Mich. Senate OKs new emergency manager bill

The Republican-led Michigan Legislature cleared the way Thursday for GOP Gov. Rick Snyder to sign a replacement for an emergency manager law struck down by voters, delivering another punch to Democrats still reeling from this week's rapid passage of right-to-work legislation limiting unions' power.
AP Wire
Dec 14, 2012

 

On the final day of the legislative session that capped an acrimonious week in the state capital, the Senate approved the legislation mostly along party lines. It contains key provisions from a law rejected in November but includes more choices for local school districts and communities deemed by the state to be in a financial emergency. The House passed the bill Wednesday night.

The new version proposed by Snyder and GOP legislative leaders gives four options for financially troubled governments: accept an emergency manager, undergo bankruptcy, enter into mediation or join the state in a partnership known as a consent agreement — similar to the current one involving Detroit.

The legislation also includes a $770,000 appropriation to cover managers' salaries, a provision that would prevent a second defeat at the polls because spending bills are legally shielded from referendums.

As with the rejected law, the manager would have the power to change or cancel contracts, but local officials also could develop an alternative plan provided it generates equal financial savings. Should a local government choose an emergency manager, the state would pay for the manager, and local officials would have the option of removing the manager after one year and with a two-thirds vote of its governing body.

The state has been operating since under a previous law that gives managers fewer powers, but leaders argue it's inadequate to deal with failing cities or schools.

Snyder and other backers of the plan argue adding the choices and other steps to provide more local input respect the will of the voters.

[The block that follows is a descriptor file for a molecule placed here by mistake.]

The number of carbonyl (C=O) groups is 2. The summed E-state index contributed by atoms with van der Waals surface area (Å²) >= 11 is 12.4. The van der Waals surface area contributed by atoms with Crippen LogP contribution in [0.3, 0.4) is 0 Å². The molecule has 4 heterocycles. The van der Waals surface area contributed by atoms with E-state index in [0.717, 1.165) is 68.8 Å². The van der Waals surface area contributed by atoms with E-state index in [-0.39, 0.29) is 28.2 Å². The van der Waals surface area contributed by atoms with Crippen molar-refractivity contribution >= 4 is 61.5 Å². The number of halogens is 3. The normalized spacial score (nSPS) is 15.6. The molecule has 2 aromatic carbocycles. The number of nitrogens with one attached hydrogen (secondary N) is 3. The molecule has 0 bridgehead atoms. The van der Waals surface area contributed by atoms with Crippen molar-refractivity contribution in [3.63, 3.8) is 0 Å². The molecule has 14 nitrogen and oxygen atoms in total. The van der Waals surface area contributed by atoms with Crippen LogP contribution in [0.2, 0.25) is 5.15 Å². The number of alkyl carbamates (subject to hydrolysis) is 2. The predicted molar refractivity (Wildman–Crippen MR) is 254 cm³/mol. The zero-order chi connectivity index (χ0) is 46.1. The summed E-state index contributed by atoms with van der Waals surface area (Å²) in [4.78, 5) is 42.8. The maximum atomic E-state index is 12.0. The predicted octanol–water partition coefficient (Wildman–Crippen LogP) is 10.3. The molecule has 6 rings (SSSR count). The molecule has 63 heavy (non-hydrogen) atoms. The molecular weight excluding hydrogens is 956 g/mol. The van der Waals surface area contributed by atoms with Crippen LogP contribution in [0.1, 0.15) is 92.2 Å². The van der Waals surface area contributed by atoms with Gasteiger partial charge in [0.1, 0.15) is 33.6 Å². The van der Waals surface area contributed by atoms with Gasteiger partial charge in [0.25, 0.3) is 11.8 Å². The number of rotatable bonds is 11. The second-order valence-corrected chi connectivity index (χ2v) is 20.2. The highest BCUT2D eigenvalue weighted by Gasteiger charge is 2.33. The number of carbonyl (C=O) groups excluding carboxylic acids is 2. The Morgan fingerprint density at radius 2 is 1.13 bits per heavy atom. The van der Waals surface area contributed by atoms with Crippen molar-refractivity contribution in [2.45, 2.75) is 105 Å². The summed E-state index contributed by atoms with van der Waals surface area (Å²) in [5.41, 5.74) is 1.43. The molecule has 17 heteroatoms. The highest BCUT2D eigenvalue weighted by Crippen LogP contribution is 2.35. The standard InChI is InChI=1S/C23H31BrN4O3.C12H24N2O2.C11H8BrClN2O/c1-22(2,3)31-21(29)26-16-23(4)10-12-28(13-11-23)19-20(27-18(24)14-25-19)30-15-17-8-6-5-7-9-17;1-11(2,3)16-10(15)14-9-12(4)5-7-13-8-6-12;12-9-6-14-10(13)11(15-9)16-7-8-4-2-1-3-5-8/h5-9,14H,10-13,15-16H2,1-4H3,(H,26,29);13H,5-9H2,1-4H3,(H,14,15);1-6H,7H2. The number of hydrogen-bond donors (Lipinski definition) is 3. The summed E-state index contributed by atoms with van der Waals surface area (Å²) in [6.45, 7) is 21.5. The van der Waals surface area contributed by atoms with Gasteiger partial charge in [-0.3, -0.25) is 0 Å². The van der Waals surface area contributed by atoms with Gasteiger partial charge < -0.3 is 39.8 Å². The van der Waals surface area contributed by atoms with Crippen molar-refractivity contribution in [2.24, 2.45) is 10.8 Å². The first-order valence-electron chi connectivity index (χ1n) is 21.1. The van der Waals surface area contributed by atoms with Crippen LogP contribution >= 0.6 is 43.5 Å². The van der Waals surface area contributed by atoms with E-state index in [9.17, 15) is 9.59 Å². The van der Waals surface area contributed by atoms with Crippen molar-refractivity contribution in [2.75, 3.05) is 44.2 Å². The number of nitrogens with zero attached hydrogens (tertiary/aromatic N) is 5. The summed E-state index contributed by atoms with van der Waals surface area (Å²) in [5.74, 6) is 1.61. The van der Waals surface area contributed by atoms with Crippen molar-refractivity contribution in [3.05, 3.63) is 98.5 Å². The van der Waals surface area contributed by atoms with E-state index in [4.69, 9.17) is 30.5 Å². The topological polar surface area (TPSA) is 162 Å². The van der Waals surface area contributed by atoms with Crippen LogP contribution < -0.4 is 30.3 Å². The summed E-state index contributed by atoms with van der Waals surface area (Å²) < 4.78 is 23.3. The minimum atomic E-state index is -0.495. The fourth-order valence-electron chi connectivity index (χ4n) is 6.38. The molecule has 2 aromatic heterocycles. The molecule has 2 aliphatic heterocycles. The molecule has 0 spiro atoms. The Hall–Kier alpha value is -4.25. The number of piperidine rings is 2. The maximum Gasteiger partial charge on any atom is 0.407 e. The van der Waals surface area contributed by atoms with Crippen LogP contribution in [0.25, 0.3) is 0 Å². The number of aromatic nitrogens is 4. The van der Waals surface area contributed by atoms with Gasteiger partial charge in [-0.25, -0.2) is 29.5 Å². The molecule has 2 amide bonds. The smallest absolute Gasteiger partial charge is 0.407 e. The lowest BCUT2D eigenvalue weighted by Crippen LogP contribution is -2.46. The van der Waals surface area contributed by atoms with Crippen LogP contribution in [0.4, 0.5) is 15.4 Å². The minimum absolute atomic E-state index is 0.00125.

Democrats see it as a blow to democracy because it subverts local control. They say it's the same as the rejected law with an opportunity for distressed communities to "pick their poison."

Democratic Sen. Bert Johnson, from the Detroit enclave of Highland Park, offered several changes that failed to garner support, including one that would have enabled a consent agreement between the state and financially struggling local government that's "binding to both parties" and lasts for no more than two years.

"What we need is a partnership," he said. "We do not need a dictator in Lansing."

Hillsdale Republican Sen. Bruce Caswell said he voted no because he was "following the dictates" of his constituents who voted against the emergency manager bill.

Opponents also contended the measure was being rushed similar to the way right-to-work legislation reducing union strength sailed through the legislative process in recent days amid widespread protests at the Capitol. But supporters noted that the emergency manager bill was considered during a committee hearing this month.

Johnson echoed a feeling of helplessness among Democrats, but he vowed it would be temporary.

"Our grievances will be settled at the next ballot," Johnson said. "Continue to do what you're doing if you want to give away this majority ... and the governorship."

Senate Majority Leader Randy Richardville disputed critics' claims that it's merely a rehash of the failed law with poisonous extras.

"There are very different paths they can take," he said. "These are usually people who are in a situation that has a financial emergency. They're saying, 'Don't help us, don't help us, and you give us another option, we don't like that either.' The problem isn't being solved."

Richardville said the only option some local officials are leaving themselves is bankruptcy.

"And they'll have the option to choose that if they want, but I don't think they'd be representing their people very well if they did that," he said.

The new emergency manager proposal was announced last week on the same day that Michigan Treasurer Andy Dillon said he'll likely order a review of Detroit's municipal finances, a 30-day process that could lead to a state takeover of its largest city that's deep in debt and has a budget deficit of more than $200 million.

Since the spring, Detroit and the state have been partners in a consent agreement that allows limited state oversight of Mayor Dave Bing's fiscal restructuring plans. Tied to the deal is millions of dollars in bond money held in escrow by the treasurer's office and released to Detroit when certain benchmarks are achieved.

The deal averted the placement of an emergency financial manager in Detroit.